Peshkova Shutterstock Tech professionals who want to take on the responsibilities of a team leader need more than great technical skills in order to do the work successfully: They have to understand the importance that communication skills play not only in working as a leader, but in obtaining a leadership role in the first place. Click here to find IT management jobs. Many tech pros assume that if they do their work well, leadership opportunities will come to them organically. While that’s possible, don’t count on it, suggests Ingrid Goldbloom Bloch, principal at Mosaic Career Services in Boston. “You need to initiate the conversation,” she said in an interview. “Don’t expect someone else to connect the dots.” If you want to expand your responsibilities, it’s up to you to make your desires known, and to manage the process of moving up.

Lay the Groundwork

Before you approach your manager, demonstrate that you’re interested in growing beyond your current role by raising your visibility. Actively participate in professional associations, attend meetups, and post projects on sites such as SourceForge and GitHub. That activity will demonstrate that your interests in technology go beyond the limits of business hours, and show your boss that you’re motivated to do more. Internally, take advantage of the voluntary training opportunities that crop up at most companies, even if the opportunities in question don’t cover technical subjects. Completing a session on something as dry as the new payroll system, for example, shows that you’re engaged in the company’s overall activities. It’s a small thing, but it adds to the overall story that you’re trying to tell.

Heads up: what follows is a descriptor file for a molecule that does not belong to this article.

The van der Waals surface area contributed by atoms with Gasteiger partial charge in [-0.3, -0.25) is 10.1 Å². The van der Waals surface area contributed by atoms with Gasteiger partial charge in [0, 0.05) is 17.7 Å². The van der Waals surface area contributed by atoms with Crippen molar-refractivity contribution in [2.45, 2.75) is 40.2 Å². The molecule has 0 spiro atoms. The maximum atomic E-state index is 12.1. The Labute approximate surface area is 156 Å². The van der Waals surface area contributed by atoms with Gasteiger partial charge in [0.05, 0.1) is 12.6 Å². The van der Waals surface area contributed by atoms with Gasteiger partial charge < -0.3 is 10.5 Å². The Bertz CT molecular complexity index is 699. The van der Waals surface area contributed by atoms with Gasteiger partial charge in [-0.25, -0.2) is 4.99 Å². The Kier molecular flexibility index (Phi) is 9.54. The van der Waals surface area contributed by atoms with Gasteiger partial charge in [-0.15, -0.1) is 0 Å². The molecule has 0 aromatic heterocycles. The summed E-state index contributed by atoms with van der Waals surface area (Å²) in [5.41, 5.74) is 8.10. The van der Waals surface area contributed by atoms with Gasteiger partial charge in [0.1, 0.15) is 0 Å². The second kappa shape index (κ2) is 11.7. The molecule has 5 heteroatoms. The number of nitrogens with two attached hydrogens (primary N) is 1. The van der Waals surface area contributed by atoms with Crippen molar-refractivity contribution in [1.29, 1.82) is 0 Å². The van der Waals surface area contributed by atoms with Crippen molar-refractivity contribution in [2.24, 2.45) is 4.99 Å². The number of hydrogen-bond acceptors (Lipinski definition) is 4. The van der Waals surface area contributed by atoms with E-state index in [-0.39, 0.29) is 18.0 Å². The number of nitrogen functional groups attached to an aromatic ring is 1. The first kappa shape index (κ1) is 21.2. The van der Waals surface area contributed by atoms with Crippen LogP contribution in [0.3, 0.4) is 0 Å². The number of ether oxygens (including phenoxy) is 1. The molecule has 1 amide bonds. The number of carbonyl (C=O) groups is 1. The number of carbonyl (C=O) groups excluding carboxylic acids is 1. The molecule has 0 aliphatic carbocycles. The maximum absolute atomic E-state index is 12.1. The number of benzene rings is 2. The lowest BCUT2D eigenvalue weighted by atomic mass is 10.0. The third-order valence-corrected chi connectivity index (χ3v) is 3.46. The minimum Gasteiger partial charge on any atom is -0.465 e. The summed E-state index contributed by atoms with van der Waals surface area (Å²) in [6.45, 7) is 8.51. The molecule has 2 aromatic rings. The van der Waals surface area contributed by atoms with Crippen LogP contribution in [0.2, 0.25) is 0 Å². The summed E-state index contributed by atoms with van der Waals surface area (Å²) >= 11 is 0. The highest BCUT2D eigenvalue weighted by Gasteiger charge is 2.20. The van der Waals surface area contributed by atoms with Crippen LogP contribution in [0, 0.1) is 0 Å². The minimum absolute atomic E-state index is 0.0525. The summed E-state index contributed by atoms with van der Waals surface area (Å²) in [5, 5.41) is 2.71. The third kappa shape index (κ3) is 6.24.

Understand What You Really Want

There’s a big difference between an individual contributor and a team leader, Bloch notes, so it’s important to educate yourself about the latter. Set up times to talk with current team leads to get their thoughts on the role’s skills and challenges. Find out what the company wants from its team leads, and see if you can get a sense of the politics involved in the job.

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Do your best to figure out what kind of leaders your boss wants on his or her team. “Make sure what you think a leader needs is what your boss thinks a leader needs,” is how Bloch framed it.

Make the First Approach

Once you’ve done all this groundwork, it’s time to bring up the subject with your boss. Don’t wait for your annual review—set up a meeting where you can make your case. Point out your extracurricular professional activities and demonstrate your understanding of the team lead’s role. Then illustrate why you’re ready to take on the new responsibilities. “Show him examples of your leadership skills and how you’ve solved problems,” Bloch said. “Be specific. Say, ‘I did this. I fixed that.’” During the conversation, put everything in the context of the company’s needs. Describe how giving you a new opportunity can benefit the department by putting your knowledge and experience to wider use. In order to do this successfully, understand the needs of your manager, department, and company. Before you go in, make sure you’ve got a grasp of what challenges the company may be facing. No matter how the meeting goes, use it as an opportunity to get feedback. Ask your boss where he or she sees opportunities for you to advance or further develop your skills. Remember that it’s an ongoing process: Tell your boss you’d like to check in again in three months so you can keep things on track. A team leader’s role is to leverage technical talent with communication and management skills in a way that gets a project done on time. Demonstrate that you’re ready to meet new challenges and understand your boss’s needs, and you’re sure to get a chance to prove your worth.

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